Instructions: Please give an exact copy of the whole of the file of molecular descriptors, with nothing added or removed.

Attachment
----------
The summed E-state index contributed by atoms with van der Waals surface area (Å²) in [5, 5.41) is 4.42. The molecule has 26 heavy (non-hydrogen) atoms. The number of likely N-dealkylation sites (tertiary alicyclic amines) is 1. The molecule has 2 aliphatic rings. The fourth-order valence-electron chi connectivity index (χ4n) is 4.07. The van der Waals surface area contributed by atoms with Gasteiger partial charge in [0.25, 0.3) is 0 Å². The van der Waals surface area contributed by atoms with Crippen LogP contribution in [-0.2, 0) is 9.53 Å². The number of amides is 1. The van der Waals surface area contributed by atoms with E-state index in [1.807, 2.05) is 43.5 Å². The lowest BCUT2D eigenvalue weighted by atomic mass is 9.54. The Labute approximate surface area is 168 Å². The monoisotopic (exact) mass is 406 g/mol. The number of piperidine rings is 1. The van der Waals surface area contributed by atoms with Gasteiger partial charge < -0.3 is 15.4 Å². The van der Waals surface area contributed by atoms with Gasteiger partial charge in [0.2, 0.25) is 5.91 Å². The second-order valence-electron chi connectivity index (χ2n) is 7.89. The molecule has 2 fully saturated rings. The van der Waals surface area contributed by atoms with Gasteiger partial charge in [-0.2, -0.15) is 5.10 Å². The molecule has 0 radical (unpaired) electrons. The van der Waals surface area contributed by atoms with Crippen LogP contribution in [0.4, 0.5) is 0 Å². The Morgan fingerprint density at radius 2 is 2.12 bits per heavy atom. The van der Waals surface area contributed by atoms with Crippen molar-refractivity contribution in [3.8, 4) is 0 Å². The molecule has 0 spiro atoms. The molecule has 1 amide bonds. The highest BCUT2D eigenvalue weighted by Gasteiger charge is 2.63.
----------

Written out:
The summed E-state index contributed by atoms with van der Waals surface area (Å²) in [5, 5.41) is 4.42. The molecule has 26 heavy (non-hydrogen) atoms. The number of likely N-dealkylation sites (tertiary alicyclic amines) is 1. The molecule has 2 aliphatic rings. The fourth-order valence-electron chi connectivity index (χ4n) is 4.07. The van der Waals surface area contributed by atoms with Gasteiger partial charge in [0.25, 0.3) is 0 Å². The van der Waals surface area contributed by atoms with Crippen LogP contribution in [-0.2, 0) is 9.53 Å². The number of amides is 1. The van der Waals surface area contributed by atoms with E-state index in [1.807, 2.05) is 43.5 Å². The lowest BCUT2D eigenvalue weighted by atomic mass is 9.54. The Labute approximate surface area is 168 Å². The monoisotopic (exact) mass is 406 g/mol. The number of piperidine rings is 1. The van der Waals surface area contributed by atoms with Gasteiger partial charge < -0.3 is 15.4 Å². The van der Waals surface area contributed by atoms with Gasteiger partial charge in [0.2, 0.25) is 5.91 Å². The second-order valence-electron chi connectivity index (χ2n) is 7.89. The molecule has 2 fully saturated rings. The van der Waals surface area contributed by atoms with Gasteiger partial charge in [-0.2, -0.15) is 5.10 Å². The molecule has 0 radical (unpaired) electrons. The van der Waals surface area contributed by atoms with Crippen LogP contribution in [0.4, 0.5) is 0 Å². The Morgan fingerprint density at radius 2 is 2.12 bits per heavy atom. The van der Waals surface area contributed by atoms with Crippen molar-refractivity contribution in [3.8, 4) is 0 Å². The molecule has 0 spiro atoms. The molecule has 1 amide bonds. The highest BCUT2D eigenvalue weighted by Gasteiger charge is 2.63.